Modulation of Saccadic Curvature by Spatial Memory and Associative Learning
The way the eye travels during a saccade typically does not follow a straight line but rather shows some curvature instead. Converging empirical evidence has demonstrated that curvature results from conflicting saccade goals when multiple stimuli in the visual periphery compete for selection as the...
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|Summary:||The way the eye travels during a saccade typically does not follow a straight line but rather shows some curvature instead. Converging empirical evidence has demonstrated that curvature results from conflicting saccade goals when multiple stimuli in the visual periphery compete for selection as the saccade target (Van der Stigchel, Meeter, & Theeuwes, 2006). Curvature away from a competing stimulus has been proposed to result from the inhibitory deselection of the motor program representing the saccade towards that stimulus (Sheliga, Riggio, & Rizzolatti, 1994; Tipper, Howard, & Houghton, 2000). For example, if participants are instructed to perform a saccade towards a defined target stimulus and to ignore a simultaneously presented nearby distractor stimulus, a saccade landing on the target typically exhibits curvature away from the distractor (e. g. Doyle & Walker, 2001).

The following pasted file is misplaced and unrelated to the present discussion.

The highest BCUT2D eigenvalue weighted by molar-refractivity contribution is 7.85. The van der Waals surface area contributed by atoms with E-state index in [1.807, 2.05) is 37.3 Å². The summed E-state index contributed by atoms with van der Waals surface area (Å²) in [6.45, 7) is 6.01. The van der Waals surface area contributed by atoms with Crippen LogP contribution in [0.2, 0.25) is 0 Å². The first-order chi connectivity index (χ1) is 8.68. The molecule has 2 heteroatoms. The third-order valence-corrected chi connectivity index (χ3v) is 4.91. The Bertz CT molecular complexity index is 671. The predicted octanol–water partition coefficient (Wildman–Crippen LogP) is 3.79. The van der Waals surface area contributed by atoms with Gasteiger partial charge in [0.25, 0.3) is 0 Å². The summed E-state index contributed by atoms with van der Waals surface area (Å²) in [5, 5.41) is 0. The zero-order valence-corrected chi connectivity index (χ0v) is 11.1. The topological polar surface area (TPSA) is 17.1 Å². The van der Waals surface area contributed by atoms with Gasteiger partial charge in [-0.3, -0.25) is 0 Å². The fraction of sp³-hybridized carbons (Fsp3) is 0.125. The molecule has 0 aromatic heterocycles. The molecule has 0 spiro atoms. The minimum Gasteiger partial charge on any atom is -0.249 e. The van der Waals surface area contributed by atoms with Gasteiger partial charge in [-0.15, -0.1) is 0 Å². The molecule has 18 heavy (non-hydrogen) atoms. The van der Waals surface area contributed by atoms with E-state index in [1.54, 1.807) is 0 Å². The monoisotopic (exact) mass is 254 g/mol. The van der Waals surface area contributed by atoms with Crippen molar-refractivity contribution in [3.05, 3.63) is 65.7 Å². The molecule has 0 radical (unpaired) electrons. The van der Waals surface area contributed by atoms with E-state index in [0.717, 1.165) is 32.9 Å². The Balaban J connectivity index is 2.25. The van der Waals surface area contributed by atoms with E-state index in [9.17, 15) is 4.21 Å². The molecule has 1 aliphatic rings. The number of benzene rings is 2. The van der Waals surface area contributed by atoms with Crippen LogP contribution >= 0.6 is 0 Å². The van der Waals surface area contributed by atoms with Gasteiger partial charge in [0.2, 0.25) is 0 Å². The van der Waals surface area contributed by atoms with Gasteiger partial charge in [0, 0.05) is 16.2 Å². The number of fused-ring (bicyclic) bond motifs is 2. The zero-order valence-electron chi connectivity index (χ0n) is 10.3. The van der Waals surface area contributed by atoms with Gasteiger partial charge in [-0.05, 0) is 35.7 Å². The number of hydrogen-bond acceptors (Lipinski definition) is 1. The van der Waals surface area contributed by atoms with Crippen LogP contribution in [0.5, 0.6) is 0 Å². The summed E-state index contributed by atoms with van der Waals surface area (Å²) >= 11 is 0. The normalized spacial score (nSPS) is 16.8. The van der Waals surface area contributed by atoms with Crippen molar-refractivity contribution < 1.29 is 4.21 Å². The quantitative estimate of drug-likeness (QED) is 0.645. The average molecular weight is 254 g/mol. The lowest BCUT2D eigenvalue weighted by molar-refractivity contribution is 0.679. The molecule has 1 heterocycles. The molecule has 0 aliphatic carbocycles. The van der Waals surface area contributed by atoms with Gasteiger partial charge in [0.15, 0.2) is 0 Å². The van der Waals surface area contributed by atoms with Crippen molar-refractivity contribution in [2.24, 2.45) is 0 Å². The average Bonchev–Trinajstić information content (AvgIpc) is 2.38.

The present thesis reports how trajectories of saccadic eye movements are affected by spatial memory and associative learning. The final objective was to explore if the curvature effect can be used to investigate associative learning in an experimental paradigm where competing saccade targets are retrieved from associative memory rather than being sensory events. The thesis incorporates manuscripts on the following working steps to accomplish this objective: The first manuscript presents the computer software that was written in order to derive measure of saccadic curvature from the recorded eye movement traces. The second manuscript replicates and extends prior reports on the effect of (non-associative) spatial working memory on saccade deviations (Theeuwes, Olivers, & Chizk, 2005). The third manuscript uses a novel associative learning task to demonstrate that changes in saccadic curvature during associative learning comply with the acquisition and extinction of competing associations as predicted by the Rescorla-Wagner model (Rescorla & Wagner, 1972), originally put forward to explain classical conditioning in animals.|